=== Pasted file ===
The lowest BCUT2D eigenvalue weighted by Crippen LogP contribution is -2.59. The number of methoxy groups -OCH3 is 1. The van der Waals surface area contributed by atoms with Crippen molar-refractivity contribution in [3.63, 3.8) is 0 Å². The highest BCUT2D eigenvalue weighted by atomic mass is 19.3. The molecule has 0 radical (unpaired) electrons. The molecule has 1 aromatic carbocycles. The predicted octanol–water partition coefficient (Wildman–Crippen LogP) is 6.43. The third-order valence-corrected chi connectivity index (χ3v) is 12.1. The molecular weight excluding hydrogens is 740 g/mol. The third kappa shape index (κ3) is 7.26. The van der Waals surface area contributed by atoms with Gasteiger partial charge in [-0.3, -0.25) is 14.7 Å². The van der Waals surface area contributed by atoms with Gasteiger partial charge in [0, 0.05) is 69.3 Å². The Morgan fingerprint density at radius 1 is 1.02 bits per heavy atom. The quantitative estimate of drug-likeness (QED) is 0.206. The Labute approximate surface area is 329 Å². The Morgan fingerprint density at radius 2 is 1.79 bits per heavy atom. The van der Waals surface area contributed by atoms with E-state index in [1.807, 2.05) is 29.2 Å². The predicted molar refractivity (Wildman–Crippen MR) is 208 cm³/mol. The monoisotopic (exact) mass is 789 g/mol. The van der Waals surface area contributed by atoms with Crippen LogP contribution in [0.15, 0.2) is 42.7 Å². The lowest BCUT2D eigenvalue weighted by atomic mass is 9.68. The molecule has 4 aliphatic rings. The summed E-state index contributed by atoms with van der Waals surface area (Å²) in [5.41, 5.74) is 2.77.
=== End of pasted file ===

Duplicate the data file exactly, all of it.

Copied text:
The lowest BCUT2D eigenvalue weighted by Crippen LogP contribution is -2.59. The number of methoxy groups -OCH3 is 1. The van der Waals surface area contributed by atoms with Crippen molar-refractivity contribution in [3.63, 3.8) is 0 Å². The highest BCUT2D eigenvalue weighted by atomic mass is 19.3. The molecule has 0 radical (unpaired) electrons. The molecule has 1 aromatic carbocycles. The predicted octanol–water partition coefficient (Wildman–Crippen LogP) is 6.43. The third-order valence-corrected chi connectivity index (χ3v) is 12.1. The molecular weight excluding hydrogens is 740 g/mol. The third kappa shape index (κ3) is 7.26. The van der Waals surface area contributed by atoms with Gasteiger partial charge in [-0.3, -0.25) is 14.7 Å². The van der Waals surface area contributed by atoms with Gasteiger partial charge in [0, 0.05) is 69.3 Å². The Morgan fingerprint density at radius 1 is 1.02 bits per heavy atom. The quantitative estimate of drug-likeness (QED) is 0.206. The Labute approximate surface area is 329 Å². The Morgan fingerprint density at radius 2 is 1.79 bits per heavy atom. The van der Waals surface area contributed by atoms with E-state index in [1.807, 2.05) is 29.2 Å². The predicted molar refractivity (Wildman–Crippen MR) is 208 cm³/mol. The monoisotopic (exact) mass is 789 g/mol. The van der Waals surface area contributed by atoms with Crippen LogP contribution in [0.15, 0.2) is 42.7 Å². The lowest BCUT2D eigenvalue weighted by atomic mass is 9.68. The molecule has 4 aliphatic rings. The summed E-state index contributed by atoms with van der Waals surface area (Å²) in [5.41, 5.74) is 2.77.